Leading Worship

A Conversation on Race & Worship

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Very rarely does Jordan get to sit down with his wife Katrina and talk about their experiences over the lat ten years of being an interracial couple in worship ministry. We hope this podcast can begin a new conversation or encourages those already having these important conversations!

"This week Jimi sat down with Jordan and Katrina Frye to discuss their experience with race and worship ministry. Katrina and Jordan are gracious and transparent as they discuss their marriage and some of the difficulties they’ve encountered being an interracial couple"

KEEP LEADING

I always wanted to lead worship. I never really wanted to be a guitar player.
Growing up, I was a worship leader in my youth group. Multiple times a week I would lead services for my peers from my acoustic guitar and try my best to sing so that people could recognize the song (a real challenge for a pubescent boy with no vocal training).

So I decided to get the formal training to go with my new found passion. But a couple years into my music degree I found myself getting discouraged. I found myself doing something besides what I defined as “worship leading”. I thought I was there to run the show, pick the songs, and sing the music. Instead, I constantly found myself in a supporting role. I tried for years to pridefully, and unsuccessfully, make myself into the “worship leader” that I thought I was suppose to be.

I failed to recognize that the job of leading worship was not limited to the 30 minute music set on stage or to even one person. I had to let my narrow definition of what it means to lead worship go and try to find where God wanted to use me.

I think it’s an easy mistake to make. In churches everywhere we have designated the title of worship leader to those who lead worship during a scheduled window of time every Sunday morning. It’s convenient for us to pack “worship” away into a drawer and pull it out once a week, as our Sunday's best.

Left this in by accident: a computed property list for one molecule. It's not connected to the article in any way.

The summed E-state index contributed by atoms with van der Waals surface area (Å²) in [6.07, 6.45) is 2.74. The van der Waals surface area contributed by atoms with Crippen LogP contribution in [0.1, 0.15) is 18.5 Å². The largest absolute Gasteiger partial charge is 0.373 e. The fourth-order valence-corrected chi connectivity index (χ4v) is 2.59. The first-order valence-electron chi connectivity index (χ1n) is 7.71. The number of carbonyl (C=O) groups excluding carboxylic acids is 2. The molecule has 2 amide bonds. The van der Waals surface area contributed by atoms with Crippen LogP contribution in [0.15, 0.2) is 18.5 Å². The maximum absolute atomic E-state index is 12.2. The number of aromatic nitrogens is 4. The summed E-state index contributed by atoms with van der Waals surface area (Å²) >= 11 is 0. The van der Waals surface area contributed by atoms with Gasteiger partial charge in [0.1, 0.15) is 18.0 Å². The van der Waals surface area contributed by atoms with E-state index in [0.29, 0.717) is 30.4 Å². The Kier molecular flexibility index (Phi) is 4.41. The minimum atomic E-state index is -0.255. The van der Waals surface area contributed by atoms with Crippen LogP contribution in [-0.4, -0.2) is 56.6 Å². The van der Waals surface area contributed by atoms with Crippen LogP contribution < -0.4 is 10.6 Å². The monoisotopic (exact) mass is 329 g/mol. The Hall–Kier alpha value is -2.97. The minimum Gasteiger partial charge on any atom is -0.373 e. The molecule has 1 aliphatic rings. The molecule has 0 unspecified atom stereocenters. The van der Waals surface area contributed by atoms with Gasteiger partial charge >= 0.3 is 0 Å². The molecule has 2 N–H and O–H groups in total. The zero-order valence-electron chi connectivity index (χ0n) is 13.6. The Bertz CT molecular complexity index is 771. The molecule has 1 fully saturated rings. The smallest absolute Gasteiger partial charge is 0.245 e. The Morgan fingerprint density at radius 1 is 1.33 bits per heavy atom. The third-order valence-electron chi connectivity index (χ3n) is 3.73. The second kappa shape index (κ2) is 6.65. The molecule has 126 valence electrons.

As precious as those times of corporate worship can be, worship should never be limited to music that we may or may not “be into to” on that one particular Sunday morning. It’s a lifestyle that takes whatever we have and wherever we’re at and lets us extravagantly serve Jesus.

For me, it's playing electric guitar.

Worship leading doesn't have to be limited to the chosen “worship leader” because by learning to love Jesus, as best we can, we set the stage for others to do the same...we are all leaders. It was in this moment of clarity that I realized Jesus was with me the whole time, loving selfish me, as I strove to accomplish a personal goal that almost kept me from seeing where he already using me. I was free to stop trying to be something I wasn’t and instead rejoice in who I really am.

So, whatever it is that you do. Whether that’s music, art, sports, or academics. You can lead people into worship. Jesus never called us to worship with an acoustic guitar, a synth pad, and a chorus after the bridge. He called us to worship him with our lives.

Nolan Sisk // Lead Guitar

So here’s what I want you to do, God helping you: Take your everyday, ordinary life—your sleeping, eating, going-to-work, and walking-around life—and place it before God as an offering. Embracing what God does for you is the best thing you can do for him. Don’t become so well-adjusted to your culture that you fit into it without even thinking. Instead, fix your attention on God. You’ll be changed from the inside out. Readily recognize what he wants from you, and quickly respond to it. Unlike the culture around you, always dragging you down to its level of immaturity, God brings the best out of you, develops well-formed maturity in you. Romans 12:1 (MSG)